Finding and fixing methane leaks adds up to overall emission reductions

Finding and fixing methane leaks adds up to overall emission reductions

Advanced technologies help reduce methane leaks.

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LEAK DETECTION AND REPAIR

Saving nickels and dimes will eventually add up to a tidy sum. In the same way, finding and fixing hard-to-detect methane sources can reduce overall emissions from a wellsite or natural gas facility.

The trick is locating fugitive emissions (unintended methane leaks) in the first place. Canada’s oil and natural gas producers use a number of methods for leak detection and repair (LDAR). The Alberta Energy Regulator (AER) outlines basic requirements and methods for LDAR, while also accepting proposals for innovative and science-based alternative technologies.

At ARC Resources, fugitive emissions account for roughly 3% of the company’s total emissions. Continuous monitoring helps to identify these emissions sources. ARC has also developed an alternative Fugitive Emissions Management Program (Alt-FEMP) at their Kakwa facility in northwestern Alberta. The program includes aerial and ground-based surveys using two key technologies that scan the facility for methane emissions: optical gas imaging (OGI) cameras, and gas mapping light detection and ranging.

Across all 12 of their facilities in Alberta and B.C., ARC uses continuous emissions monitoring networks to find and fix leaks. Partnering with Qube Technologies, this program employs methane detection units armed with artificial intelligence. These units continuously scan the facility for methane emissions, using inputs from the Qube sensor system and air quality data including wind direction. This information is used to help identify methane emissions and trigger the leak repair process as soon as a leak is detected, resulting in shorter leak duration, which supports further methane reductions.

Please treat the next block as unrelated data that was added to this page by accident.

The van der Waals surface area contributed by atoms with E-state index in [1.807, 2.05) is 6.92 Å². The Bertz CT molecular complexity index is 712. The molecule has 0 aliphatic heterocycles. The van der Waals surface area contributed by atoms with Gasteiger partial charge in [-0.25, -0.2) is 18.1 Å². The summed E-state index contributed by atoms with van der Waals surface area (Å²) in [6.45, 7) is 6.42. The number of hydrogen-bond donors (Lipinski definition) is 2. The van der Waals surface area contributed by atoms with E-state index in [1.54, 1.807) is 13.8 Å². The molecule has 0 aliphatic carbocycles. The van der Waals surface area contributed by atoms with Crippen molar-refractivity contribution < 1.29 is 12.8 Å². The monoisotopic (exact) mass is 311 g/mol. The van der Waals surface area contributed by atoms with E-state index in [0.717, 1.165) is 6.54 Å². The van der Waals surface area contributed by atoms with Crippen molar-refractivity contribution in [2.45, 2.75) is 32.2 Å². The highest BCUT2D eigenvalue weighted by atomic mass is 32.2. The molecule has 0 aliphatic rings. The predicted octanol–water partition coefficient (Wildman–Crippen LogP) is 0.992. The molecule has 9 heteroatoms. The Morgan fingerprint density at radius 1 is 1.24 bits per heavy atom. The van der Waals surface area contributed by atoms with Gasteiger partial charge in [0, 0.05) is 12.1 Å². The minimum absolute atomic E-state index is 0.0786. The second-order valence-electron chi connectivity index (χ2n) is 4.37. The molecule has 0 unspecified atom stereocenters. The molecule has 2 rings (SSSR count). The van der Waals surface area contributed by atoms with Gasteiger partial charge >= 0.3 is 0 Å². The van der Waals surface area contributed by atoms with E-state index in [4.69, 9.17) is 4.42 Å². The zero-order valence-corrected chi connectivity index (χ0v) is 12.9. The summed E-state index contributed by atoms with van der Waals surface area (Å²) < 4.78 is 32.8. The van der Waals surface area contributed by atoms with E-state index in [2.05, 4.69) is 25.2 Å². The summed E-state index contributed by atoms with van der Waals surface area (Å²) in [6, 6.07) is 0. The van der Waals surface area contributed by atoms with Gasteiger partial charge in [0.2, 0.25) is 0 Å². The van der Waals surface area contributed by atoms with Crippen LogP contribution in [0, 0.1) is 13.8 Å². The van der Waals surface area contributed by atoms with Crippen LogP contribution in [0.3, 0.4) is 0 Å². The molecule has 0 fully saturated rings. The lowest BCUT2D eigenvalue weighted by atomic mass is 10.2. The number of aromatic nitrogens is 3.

In 2020, Canadian Natural Resources implemented a FEMP of all its Alberta conventional oil and natural gas sites, implementing more than 4,000 optical gas imaging (OGI) surveys. In 2021, the AER approved three Alt-FEMP pilots for Canadian Natural sites including their heavy oil developments. These Alt-FEMPs combined aerial and vehicle-mounted methane detection as well as ground-based OGI.  The pilot technologies allow for increased survey frequency and estimation of emission rates, thereby reducing the potential time a leak can go undetected and aiding in the understanding of emission sources. As a result, Canadian Natural executed over 6,500 total LDAR surveys across the province.

LDAR has been part of Ovintiv’s emissions management practice for nearly 18 years. Using cameras, workers can identify leaks and initiate repairs to reduce methane emissions on-site. OGI surveyors can scan thousands of connection points from a safe distance, using the camera’s technology to see invisible methane leaks. When a leak is detected, the LDAR program includes three components for improvement:

  • Repair – OGI surveyors are trained to fix leaks upon detection.
  • Documentation – a digital logging system automatically integrates with the company’s regulatory compliance system, to track inspection dates, findings and repairs.
  • Data analysis and maintenance – by analyzing LDAR survey data, Ovintiv identifies specific facilities, components and equipment with greater potential for leaks, then proactively directs inspection and maintenance activities for these locations

Optical gas imaging cameras allow workers to scan an area for methane leaks.

(Photo courtesy of Ovintiv)